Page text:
New pregnancy care guidelines say goodbye to Vitamin D testing

Posted in Pregnancy Health.

The new clinical guidelines for pregnancy care have been released today and one thing that’s been removed is testing for Vitamin D levels. Once considered important to stay on top of, experts are now ditching Vitamin D in favour of other prenatal health checks and recommendations.

New guidelines published

Like many other areas of health, new research and studies are being conducted all the time around pregnancy care so it’s no surprise that the medical guidelines need to be updated regularly. Published today in the Medical Journal of Australia are the latest expert prenatal care recommendations for any health practitioners contributing to the care of expecting mothers (such as midwives, obstetricians, GPs and nurses).

Key changes to practice include the following:

  • Routine testing for hepatitis C at the first antenatal visit.
  • No routine testing for Vitamin D status in the absence of a specific indication.
  • Discuss weight change, diet and physical activity with all pregnant women.
  • Offer pregnant women the opportunity to be weighed at every antenatal visit and encourage women to self-monitor weight gain.

Aiming for better health

According to one of the lead authors, Professor Caroline Homer, Co-Program Director (Maternal and Child Health) at the Burnet Institute in Melbourne, and Visiting Professor of Midwifery at the University of Technology Sydney, the updated guidelines will ensure that expecting mothers are treated more effectively for optimum health and that any issues are made aware of early.

“The guidelines will enable pregnant women diagnosed with hepatitis C to be identified and thus avoid invasive procedures that increase the risk of mother-to-baby transmission,” she wrote. “Women can be treated postpartum, reducing the risk of liver disease and removing the risk of perinatal infection for subsequent pregnancies.”

Pregnant woman at doctor

Ditching the D

When it comes to Vitamin D though, while it is important for pregnant women to maintain good levels (which they can do via a bit of sunlight and what’s included in prenatal supplements), there just isn’t enough evidence to justify the practice of testing anymore.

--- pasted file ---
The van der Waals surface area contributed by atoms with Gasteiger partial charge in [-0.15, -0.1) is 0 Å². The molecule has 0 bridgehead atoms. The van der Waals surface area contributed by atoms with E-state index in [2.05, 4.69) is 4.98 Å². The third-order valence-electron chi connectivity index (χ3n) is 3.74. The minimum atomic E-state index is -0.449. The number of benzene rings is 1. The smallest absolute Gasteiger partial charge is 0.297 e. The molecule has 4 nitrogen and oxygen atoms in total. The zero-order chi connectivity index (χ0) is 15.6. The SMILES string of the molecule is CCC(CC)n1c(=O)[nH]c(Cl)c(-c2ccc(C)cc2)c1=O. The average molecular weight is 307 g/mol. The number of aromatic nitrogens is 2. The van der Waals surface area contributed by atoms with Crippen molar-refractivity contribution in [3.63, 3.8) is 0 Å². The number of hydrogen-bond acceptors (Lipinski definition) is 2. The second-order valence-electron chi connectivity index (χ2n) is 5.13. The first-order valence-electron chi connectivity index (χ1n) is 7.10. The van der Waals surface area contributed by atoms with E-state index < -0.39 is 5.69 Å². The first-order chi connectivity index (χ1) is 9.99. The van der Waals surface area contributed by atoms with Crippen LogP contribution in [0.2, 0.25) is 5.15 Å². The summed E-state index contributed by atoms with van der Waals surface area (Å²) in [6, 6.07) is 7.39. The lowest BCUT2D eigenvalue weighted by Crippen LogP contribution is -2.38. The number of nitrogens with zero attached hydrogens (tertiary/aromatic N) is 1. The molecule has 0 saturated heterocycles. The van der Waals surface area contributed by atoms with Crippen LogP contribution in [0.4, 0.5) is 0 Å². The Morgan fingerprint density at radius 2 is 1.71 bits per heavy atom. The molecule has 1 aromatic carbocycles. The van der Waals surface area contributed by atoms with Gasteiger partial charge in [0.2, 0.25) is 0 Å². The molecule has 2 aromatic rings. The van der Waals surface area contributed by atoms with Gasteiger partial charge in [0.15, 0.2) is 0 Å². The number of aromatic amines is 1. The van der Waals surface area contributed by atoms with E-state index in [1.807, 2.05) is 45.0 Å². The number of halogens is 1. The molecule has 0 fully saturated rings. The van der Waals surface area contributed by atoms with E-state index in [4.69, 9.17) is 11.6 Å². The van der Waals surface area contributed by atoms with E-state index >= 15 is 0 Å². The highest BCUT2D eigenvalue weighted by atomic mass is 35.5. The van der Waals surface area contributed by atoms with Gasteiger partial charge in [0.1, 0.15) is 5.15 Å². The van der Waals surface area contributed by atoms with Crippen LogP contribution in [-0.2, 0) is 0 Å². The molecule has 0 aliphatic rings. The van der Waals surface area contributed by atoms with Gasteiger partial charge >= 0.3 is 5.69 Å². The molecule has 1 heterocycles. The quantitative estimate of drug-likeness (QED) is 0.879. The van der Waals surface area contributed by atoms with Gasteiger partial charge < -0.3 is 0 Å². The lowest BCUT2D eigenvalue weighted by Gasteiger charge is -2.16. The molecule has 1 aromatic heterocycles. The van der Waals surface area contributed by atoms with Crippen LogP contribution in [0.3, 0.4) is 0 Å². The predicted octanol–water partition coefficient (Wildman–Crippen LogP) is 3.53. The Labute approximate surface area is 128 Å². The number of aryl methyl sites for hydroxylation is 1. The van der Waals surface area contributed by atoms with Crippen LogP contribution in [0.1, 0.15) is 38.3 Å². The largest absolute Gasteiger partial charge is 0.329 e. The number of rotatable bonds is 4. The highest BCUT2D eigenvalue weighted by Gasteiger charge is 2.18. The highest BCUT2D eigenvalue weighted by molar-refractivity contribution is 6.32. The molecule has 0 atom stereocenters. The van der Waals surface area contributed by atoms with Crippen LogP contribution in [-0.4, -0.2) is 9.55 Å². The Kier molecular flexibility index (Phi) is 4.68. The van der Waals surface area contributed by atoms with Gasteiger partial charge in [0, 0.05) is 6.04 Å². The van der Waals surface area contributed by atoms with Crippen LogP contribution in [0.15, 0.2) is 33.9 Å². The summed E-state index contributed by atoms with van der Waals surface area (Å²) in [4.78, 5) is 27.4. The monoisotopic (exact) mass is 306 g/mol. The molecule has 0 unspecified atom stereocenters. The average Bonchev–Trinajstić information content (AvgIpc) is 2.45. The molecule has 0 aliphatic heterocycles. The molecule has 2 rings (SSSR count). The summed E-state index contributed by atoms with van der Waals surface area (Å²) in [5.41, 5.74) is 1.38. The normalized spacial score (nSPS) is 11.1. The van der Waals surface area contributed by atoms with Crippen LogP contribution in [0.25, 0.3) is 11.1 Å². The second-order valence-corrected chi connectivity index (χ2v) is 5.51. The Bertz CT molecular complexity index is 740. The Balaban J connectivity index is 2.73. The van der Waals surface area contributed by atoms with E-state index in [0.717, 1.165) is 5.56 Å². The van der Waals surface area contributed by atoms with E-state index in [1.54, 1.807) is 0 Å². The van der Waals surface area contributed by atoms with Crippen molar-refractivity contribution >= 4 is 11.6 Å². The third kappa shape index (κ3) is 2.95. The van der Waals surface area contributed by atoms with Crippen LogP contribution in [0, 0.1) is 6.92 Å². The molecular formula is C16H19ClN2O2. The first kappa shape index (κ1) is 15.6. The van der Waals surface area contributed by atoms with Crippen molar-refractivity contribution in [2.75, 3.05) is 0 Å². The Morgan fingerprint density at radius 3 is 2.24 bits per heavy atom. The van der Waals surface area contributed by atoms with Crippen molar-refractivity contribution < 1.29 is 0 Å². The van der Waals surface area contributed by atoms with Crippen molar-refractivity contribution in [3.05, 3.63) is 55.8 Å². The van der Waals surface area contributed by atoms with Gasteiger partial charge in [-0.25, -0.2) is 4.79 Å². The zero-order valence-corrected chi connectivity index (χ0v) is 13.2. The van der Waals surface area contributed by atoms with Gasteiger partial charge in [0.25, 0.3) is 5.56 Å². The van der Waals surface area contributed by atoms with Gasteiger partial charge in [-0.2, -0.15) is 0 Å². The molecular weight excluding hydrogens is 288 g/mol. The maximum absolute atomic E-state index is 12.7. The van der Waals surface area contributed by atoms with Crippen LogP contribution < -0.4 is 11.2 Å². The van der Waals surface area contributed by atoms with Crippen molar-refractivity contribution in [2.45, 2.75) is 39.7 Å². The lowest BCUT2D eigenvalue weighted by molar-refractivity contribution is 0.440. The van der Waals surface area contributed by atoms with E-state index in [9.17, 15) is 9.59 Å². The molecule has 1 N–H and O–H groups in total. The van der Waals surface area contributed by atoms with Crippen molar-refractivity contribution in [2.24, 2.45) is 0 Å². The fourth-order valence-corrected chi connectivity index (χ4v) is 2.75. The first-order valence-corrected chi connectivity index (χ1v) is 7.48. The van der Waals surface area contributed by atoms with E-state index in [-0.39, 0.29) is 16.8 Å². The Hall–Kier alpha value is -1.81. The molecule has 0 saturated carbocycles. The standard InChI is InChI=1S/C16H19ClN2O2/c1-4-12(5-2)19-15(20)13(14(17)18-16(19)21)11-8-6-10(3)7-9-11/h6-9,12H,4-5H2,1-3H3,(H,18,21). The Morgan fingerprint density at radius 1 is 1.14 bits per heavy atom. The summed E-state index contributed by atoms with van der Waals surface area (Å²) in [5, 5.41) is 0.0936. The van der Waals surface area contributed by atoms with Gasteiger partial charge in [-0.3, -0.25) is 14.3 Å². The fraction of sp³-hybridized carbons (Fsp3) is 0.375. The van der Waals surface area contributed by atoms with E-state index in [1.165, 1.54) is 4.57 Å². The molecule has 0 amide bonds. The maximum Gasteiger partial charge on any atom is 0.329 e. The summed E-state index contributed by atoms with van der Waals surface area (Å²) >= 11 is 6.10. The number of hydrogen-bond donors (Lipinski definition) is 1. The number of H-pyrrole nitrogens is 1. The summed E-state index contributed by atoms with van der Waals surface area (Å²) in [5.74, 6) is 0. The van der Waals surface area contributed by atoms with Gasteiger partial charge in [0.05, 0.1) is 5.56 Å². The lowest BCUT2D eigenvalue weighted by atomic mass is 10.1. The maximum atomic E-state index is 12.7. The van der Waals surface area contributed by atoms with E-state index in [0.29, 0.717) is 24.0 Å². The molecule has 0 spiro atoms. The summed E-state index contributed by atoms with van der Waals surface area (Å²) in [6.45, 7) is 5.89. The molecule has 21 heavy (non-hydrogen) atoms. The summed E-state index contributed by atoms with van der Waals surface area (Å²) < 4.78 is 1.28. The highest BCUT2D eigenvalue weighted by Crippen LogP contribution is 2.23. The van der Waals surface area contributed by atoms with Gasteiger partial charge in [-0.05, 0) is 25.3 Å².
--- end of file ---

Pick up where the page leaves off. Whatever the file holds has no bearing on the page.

‚ÄúRoutine testing of all pregnant women for vitamin D status and subsequent vitamin D supplementation is not supported by evidence and should cease as the benefits and harms of vitamin D supplementation remain unclear,” said Prof. Homer. 

Read more about pregnancy care:

Weight, diet and exercise

On the other hand, what the authors are recommending is more attention to the expecting mother’s diet, physical exercise and weight.

“The recommendation for health professionals to provide advice to pregnant women about weight, diet and physical activity, and the opportunity to be weighed will help women to make changes leading to better health outcomes for themselves and their babies,” said Prof. Homer and colleagues.

Taking on the advice

However, as these are guidelines only, there is no guarantee that antenatal health practitioners will actually carry out the guidelines with their patients. 

“The next challenge is to facilitate the uptake of the guidelines and their incorporation into routine care so that the women of Australia receive the highest possible quality of maternity care,” said Prof. Homer, however she is optimistic about long-term results.

“We trust that the guidelines will contribute to greater consistency in pregnancy care and improve the experience and outcomes of pregnancy care for women and their families.”

While not intended as a consumer resource, the full new guidelines are available publicly and can be viewed here for anyone wishing to know more about health during or post pregnancy.


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